Battle of the brokerages |

Battle of the brokerages

Greg Masse
Post Independent Staff

GLENWOOD SPRINGS – Seven former Morgan Stanley employees “raided” the brokerage’s Glenwood Springs office March 14 and “pirated all of that office’s financial advisors and assistants, along with company records,” Morgan Stanley alleged in a federal court motion filed March 25.

The seven former employees then started up a new Glenwood Springs branch for a competing brokerage firm, Stifel Nicolaus, about one mile away.

Stifel Nicolaus general counsel Tom Prince discounted the motion, insisting the employees were well within their rights in making their move.

“We feel like we’ve complied with all the rules and regulations,” Prince said.

He said Stifel Nicolaus plans to vigorously defend itself and the seven defendants named in the motion against any legal action taken by Morgan Stanley.

As of Tuesday afternoon, Prince said Stifel Nicolaus had not yet filed a countermotion in federal court.

“We’ll be filing our response – if not this afternoon, then tomorrow,” Prince said Tuesday.

Morgan Stanley describes itself as a company specializing in financial services, securities investment management and credit services. Its Glenwood Springs office is located at 201 Centennial St.

Stifel-Nicolaus, a registered broker and investment banking firm established in 1890 and headquartered in St. Louis, Mo., specializes in securities, brokerage, investment banking, trading and investment advice. Its new Glenwood Springs office is located at 118 W. 6th St., at the Springs Center next to the Ramada Inn.

The seven former Morgan Stanley employees – financial advisors Sumner Schachter, Michael McCallum, Daniel “Marc” Gilkerson and Scott Nelson, along with financial advisor assistants Kim Richardson, Darcy Croissant and Elicia Bellmire – tendered their resignations en masse on Friday, March 14.

According to Schachter, the group started up a new branch for Stifel Nicolaus later that same day.

The new Stifel Nicolaus branch is the company’s first on the Western Slope and its fifth in Colorado.

Eleven days later, Morgan Stanley attorneys in Denver filed a motion for preliminary injunctive relief in U.S. District Court in Denver against Stifel Nicolaus and the seven former employees.

In a memorandum in support of that motion, Morgan Stanley alleges when the seven employees made the move to Stifel-Nicolaus, they began “actively soliciting Morgan Stanley’s customers by notifying those customers that Morgan Stanley has closed its office in Glenwood Springs and that Morgan Stanley intends to leave the Glenwood Springs market.”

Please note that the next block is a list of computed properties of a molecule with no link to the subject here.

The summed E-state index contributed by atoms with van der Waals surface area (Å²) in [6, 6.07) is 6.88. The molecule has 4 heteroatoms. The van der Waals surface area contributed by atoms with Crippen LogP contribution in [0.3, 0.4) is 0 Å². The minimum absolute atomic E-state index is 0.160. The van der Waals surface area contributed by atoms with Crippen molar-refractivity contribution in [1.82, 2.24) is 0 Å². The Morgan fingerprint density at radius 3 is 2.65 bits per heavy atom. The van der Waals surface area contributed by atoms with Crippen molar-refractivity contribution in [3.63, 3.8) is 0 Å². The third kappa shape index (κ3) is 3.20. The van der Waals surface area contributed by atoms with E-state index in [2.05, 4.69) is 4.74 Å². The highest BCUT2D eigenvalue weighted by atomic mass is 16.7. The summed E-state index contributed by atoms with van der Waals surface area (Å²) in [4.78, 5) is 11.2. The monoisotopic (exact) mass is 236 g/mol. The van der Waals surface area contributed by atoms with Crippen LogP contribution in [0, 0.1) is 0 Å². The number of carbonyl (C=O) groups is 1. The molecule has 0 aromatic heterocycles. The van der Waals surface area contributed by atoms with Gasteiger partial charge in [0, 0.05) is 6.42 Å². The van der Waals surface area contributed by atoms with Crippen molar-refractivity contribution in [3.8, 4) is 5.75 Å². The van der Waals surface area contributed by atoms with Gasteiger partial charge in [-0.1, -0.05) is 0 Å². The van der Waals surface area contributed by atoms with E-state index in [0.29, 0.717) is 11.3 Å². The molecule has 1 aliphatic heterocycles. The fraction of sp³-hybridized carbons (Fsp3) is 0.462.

“There are no plans to close the Glenwood office,” said Morgan Stanley spokeswoman Nancy Delionado.

Morgan Stanley also alleges in the motion that confidential client records and computers loaded with Morgan Stanley-owned software – called “Broker’s Ally” – were taken.

“Morgan Stanley assistant manager Dave Nicholson searched the Glenwood Springs office and found only names of clients, holding pages and other company records of minor significance,” the motion said.

“Nicholson found no other company records at Morgan Stanley’s Glenwood Springs office, specifically including financial plans for Morgan Stanley’s customers and other Morgan Stanley customer information,” the motion added.

“Further, the defendants removed their own computers, specifically the Broker’s Ally programs . Morgan Stanley further believes that the defendants are holding the employment records in order to inhibit Morgan Stanley’s pursuit of litigation against the defendants.”

The motion says when employees start working for Morgan Stanley, they are required to sign an anti-unfair competition agreement. The company’s copies of these agreements with most of the seven former Glenwood Springs employees, however, were lost when the World Trade Center in New York City was destroyed on Sept. 11, 2001, it said.

The unfair competition agreements bar former employees from soliciting Morgan Stanley customers within a 100-mile radius for a period of one year, the motion says.

The only remaining copies of those agreements were taken by the seven former employees, the motion alleges.

“Morgan Stanley believes that agreement is among the employment records in the possession of the defendants,” it said.

Stifel Nicolaus attorney Prince said Morgan Stanley’s court filing is part of a “trend” in the financial services business.

“Whenever anyone leaves, the group they left tends to holler foul,” he said.

Schachter, the most senior of the financial advisors to leave Morgan Stanley’s Glenwood Springs office, declined to comment on the specifics of the court motion because of “unresolved legal issues,” but he said he thinks the move to Stifel-Nicolaus will be a productive one for all involved.

Stifel-Nicolaus “is a full-service brokerage firm that will provide our people with tons of excitement,” Schachter said.

Together, Schachter said he and the others are a team, and as a team they had been considering making the switch to another company for a while, conducting a nationwide search for the right fit.

“We did a far-range search for what we think is the best for our clients,” he said.

Contact Greg Masse: 945-8515, ext. 511

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